As an electrical professional, we are no different than many others when it comes to stress; we deal with deadlines, commitments, financials, and other tasks associated with managing the business. and other tasks associated with managing the business. Stress is our body’s normal reaction to events that pull us in different directions. The effect of stress in our daily lives is sometimes quite visible but then again often it is not. Stress can be healthy but just like anything, too much can be unhealthy. Your mood, productivity, concentration, and general over-all health concerns are just a few negative results for someone under a lot of stress. For the electrical professional, stress has other possible safety impacts as things may become more complicated, especially for those who may find themselves working in and around energized equipment.

Multi-Wire Branch Circuits

When the 2008 National Electrical Code (NEC) introduced 210.4(B) entitled "Disconnecting Means," this new requirement for multi-wire branch circuits drove many questions related to the application of handle ties in the industry. This requirement has also driven more use of field applied handle ties. The application of handle ties on two one-pole circuit breakers must be performed correctly as the lack of attention to details could cause you to apply the product outside of its rating. Two one-pole circuit breakers can be tied together with an approved handle tie but you must pay close attention to the markings and listing of the products to ensure that the breakers are not applied outside of their rating.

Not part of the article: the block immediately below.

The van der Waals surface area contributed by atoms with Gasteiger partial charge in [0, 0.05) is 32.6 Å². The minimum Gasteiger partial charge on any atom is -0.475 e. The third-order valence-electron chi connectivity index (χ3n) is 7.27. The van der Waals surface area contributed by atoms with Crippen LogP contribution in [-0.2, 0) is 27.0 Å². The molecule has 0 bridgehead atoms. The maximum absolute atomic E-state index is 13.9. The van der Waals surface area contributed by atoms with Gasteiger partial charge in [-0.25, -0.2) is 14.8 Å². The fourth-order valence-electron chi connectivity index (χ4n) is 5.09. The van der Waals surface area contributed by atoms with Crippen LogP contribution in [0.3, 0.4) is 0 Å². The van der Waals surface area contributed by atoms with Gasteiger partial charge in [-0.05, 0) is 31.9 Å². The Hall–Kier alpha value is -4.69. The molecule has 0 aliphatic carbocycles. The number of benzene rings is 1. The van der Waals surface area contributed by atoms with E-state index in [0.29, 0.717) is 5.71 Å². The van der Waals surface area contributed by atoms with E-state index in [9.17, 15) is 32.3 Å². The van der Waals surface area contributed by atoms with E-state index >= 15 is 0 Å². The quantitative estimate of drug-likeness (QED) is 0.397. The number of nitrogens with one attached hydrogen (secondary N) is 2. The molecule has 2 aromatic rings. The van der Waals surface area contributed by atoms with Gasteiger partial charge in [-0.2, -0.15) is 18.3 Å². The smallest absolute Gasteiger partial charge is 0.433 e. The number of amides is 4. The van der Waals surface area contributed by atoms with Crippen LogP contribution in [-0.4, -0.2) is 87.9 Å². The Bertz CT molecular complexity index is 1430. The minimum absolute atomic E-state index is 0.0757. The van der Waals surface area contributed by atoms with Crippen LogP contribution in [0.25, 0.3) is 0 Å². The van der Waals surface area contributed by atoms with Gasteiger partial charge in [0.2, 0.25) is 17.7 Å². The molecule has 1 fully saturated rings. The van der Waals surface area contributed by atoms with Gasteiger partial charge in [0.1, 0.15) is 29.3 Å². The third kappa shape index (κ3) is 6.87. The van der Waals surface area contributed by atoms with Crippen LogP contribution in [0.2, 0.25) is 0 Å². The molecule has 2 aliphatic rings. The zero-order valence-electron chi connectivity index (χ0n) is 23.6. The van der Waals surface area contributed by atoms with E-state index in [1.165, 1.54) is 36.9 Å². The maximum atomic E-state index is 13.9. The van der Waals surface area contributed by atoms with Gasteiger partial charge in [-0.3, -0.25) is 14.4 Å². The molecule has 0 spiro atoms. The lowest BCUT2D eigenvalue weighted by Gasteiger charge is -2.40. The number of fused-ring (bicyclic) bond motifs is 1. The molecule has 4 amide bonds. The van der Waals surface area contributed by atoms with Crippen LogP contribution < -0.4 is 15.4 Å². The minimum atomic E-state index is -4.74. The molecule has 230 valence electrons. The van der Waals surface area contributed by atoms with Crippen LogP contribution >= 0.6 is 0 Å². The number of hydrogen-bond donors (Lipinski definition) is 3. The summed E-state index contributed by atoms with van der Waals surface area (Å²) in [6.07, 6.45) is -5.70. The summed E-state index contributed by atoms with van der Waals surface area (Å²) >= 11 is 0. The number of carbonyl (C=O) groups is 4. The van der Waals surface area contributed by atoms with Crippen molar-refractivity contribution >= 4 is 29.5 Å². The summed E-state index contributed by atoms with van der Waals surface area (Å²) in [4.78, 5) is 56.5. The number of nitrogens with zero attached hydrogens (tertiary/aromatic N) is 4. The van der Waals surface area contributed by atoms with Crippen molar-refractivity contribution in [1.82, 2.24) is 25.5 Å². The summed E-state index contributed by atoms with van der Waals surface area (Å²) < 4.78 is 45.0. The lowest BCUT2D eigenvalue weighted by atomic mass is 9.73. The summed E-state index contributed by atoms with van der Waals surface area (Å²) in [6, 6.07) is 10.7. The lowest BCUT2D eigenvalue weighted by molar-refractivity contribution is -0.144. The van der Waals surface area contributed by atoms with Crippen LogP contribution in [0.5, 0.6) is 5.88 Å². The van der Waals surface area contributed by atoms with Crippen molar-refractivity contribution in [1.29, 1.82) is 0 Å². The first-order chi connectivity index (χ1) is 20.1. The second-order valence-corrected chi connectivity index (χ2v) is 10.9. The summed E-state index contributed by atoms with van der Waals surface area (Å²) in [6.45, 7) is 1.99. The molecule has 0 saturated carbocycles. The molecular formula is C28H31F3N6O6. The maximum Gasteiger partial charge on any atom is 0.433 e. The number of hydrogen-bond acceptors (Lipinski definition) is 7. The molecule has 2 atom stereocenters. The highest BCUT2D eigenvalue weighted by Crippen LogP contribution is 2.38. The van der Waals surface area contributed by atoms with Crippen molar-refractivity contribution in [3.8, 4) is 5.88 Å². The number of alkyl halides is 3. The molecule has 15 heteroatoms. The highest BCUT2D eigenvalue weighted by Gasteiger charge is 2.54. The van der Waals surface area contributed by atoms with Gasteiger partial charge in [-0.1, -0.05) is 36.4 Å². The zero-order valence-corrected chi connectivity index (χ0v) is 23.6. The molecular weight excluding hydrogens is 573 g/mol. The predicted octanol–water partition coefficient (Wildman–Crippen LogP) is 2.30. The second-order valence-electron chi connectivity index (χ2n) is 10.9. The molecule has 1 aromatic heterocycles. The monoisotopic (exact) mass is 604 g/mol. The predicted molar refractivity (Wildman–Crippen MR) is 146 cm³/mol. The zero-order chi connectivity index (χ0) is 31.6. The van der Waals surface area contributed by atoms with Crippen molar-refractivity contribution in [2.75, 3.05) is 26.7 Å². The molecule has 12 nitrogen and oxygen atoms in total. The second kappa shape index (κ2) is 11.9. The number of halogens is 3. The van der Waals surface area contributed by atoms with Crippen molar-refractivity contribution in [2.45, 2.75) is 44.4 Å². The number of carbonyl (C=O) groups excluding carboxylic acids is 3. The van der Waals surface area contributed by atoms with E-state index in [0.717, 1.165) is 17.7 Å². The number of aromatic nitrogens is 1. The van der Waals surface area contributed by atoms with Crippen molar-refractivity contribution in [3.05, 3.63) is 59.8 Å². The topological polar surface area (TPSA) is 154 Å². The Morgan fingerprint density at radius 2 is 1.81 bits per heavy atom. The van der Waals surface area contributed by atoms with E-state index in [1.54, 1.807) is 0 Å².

Preventing Electrocutions

Recognizing electrocution hazards can be difficult in job sites and especially in areas/facilities that have experience storm damage. An electrocution is the result of coming in contact with a lethal amount of current. Ground Fault Circuit Interrupters (GFCIs) are really a last line of defense to protect personnel. There are many ways to stay safe.